Illustration from 1958 edition of The Story of Holly and Ivy – Adrienne Adams
A new display about Aylesbury and a famous Christmas story – at Discover Bucks Museum in the Buckinghamshire town.
The Story of Holly and Ivy, by Rumer Godden, is set in an English market town full of seasonal atmosphere.
This warmhearted Christmas fantasy has been a perennial seasonal favourite, on both sides of the Atlantic, since it was published in 1958.
It tells the converging stories of a little doll (Holly) in a toy shop in the town, and the girl (Ivy) who invents a grandmother there in a bid to avoid being sent to an infants’ home when her orphanage closes for the festive season.
But where was the town?
Originally it was the very real Aylesbury, the “pleasant and clean country town” in Buckinghamshire, “with cobbled streets going up and down”.
But in later editions of the book, the town became the fictitious Appleton. Now a new display at Discover Bucks Museum in Aylesbury (from December 2nd, 2023) traces the story of one of Godden’s best loved children’s books, and asks why the name was changed.
Rumer Godden was a prolific and itinerant writer. Born in Eastbourne, she lived as a child in India, returning to England for her school education.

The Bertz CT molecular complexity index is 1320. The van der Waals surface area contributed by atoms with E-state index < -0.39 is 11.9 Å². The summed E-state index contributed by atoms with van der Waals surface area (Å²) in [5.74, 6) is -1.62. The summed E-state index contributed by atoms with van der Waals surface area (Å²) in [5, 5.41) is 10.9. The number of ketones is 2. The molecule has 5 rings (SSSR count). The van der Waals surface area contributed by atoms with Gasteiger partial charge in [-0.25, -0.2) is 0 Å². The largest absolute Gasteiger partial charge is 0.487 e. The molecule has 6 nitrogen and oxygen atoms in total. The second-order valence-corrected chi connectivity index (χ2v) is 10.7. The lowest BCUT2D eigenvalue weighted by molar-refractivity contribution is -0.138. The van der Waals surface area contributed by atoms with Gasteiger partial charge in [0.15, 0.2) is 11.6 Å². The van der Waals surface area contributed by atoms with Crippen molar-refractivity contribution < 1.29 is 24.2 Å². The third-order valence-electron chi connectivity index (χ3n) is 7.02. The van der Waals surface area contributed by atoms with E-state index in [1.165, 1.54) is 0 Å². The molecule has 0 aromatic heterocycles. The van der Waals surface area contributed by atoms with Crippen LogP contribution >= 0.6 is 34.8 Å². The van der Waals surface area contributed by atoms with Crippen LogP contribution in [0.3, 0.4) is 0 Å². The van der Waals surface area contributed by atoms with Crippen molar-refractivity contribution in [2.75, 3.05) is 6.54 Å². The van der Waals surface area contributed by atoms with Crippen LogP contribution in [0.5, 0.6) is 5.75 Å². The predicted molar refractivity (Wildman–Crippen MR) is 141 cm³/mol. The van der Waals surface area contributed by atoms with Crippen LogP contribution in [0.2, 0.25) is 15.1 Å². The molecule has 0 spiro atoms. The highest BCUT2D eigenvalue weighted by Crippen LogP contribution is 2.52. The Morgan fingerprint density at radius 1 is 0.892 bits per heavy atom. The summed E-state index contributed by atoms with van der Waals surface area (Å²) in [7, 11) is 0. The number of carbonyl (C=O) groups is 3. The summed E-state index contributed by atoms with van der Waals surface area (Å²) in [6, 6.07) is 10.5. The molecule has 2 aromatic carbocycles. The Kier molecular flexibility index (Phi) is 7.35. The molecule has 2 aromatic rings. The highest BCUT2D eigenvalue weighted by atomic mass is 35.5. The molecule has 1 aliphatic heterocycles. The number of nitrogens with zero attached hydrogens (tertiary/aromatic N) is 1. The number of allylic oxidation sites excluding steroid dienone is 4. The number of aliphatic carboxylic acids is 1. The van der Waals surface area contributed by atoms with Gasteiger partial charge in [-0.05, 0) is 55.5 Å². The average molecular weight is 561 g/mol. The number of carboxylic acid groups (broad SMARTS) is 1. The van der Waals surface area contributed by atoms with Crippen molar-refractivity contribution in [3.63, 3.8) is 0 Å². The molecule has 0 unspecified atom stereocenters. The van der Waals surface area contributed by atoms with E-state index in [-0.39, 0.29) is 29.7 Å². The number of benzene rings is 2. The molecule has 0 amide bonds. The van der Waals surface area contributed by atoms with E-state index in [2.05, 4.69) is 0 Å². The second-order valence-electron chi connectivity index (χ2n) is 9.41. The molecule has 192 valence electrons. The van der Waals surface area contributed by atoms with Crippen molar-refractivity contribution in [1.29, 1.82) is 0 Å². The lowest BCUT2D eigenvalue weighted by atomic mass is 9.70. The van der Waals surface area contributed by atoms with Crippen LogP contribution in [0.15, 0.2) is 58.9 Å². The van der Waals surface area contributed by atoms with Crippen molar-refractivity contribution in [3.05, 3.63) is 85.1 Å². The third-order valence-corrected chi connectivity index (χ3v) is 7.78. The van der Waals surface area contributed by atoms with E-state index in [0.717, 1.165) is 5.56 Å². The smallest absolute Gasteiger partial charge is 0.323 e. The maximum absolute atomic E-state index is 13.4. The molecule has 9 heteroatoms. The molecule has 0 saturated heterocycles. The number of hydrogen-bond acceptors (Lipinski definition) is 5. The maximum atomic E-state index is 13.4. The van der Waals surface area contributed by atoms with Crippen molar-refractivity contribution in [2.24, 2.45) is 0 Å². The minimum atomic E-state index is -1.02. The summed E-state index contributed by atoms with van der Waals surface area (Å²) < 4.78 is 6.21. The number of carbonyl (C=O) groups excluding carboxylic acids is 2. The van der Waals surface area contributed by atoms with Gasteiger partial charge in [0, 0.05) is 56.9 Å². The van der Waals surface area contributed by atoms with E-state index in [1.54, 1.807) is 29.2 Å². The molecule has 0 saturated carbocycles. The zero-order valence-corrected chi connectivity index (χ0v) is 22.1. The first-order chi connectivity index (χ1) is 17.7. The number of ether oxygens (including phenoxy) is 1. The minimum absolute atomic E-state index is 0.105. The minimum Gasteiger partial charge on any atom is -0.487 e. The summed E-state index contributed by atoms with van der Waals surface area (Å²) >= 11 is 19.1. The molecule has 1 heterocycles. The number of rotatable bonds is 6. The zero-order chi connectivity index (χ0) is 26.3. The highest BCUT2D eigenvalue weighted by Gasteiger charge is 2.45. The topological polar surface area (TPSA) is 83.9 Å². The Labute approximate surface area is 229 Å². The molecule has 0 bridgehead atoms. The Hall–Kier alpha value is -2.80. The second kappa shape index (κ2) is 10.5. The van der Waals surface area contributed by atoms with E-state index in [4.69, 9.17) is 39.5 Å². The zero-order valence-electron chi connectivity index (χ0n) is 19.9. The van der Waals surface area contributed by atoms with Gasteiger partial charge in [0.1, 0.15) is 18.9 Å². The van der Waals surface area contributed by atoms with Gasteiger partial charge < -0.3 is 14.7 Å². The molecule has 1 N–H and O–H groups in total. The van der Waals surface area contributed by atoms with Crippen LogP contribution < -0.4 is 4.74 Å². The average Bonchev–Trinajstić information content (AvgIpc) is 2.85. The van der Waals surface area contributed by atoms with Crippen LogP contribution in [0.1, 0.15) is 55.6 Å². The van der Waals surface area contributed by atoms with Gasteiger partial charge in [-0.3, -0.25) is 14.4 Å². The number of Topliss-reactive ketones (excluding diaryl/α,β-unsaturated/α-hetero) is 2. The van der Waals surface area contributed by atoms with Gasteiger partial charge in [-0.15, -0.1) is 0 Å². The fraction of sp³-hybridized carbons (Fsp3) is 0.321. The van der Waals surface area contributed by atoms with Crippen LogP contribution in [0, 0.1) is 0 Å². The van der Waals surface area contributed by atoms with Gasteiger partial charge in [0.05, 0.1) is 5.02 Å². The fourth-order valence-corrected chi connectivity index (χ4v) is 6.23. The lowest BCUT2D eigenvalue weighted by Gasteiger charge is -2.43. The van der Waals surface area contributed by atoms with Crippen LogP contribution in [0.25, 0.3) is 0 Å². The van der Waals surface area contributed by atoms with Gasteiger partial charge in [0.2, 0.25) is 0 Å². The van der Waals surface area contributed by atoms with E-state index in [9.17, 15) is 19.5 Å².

Many will remember the three-part adaptation of her Black Narcissus, starring Gemma Arterton and Diana Rigg. It was a highlight of the 2020 TV Christmas schedules.
Among the places where Godden lived was Buckinghamshire, where, for a short time, she had three different addresses around Speen, 10 miles from Aylesbury. She would almost certainly have known and visited the market town, which was the location for The Story of Holly and Ivy as she wrote it originally. Unlike some of her novels, this has never been satisfactorily filmed. Perhaps we should be grateful, for it conjures its magic best on the page.
Godden set her story in the “pleasant and clean country town”, “with cobbled streets going up and down”. It’s the place where she decides her fictitious grandmother lives. “Perhaps she had heard it somewhere.” However, in later editions the location was switched to the made-up Appleton.
The Boston Parents Paper named the book one of their “100 Best Children’s Books of All Time”. The Horn Book Magazine, the oldest of the magazines in the United States dedicated to reviewing children’s literature, felt it was “texturally rich and evocatively wintry” and recommended it as a read for the “whole family”. In the UK, The Guardian marked it as one of its “perennial favourites”.
Aylesbury, and Buckinghamshire, may have lost a starring role in the children’s literary pantheon. But the Discover Bucks Museum in Church Street, where the Holly and Ivy exhibition is being held, is a well-established draw for another reason. The Roald Dahl Children’s Gallery was added on to it in the 1990s. And the gallery, too, will be a big Christmas attraction with the release of the film Wonka, based on the extraordinary character at the centre of Charlie and the Chocolate Factory, one of Roald Dahl’s best-loved children’s books.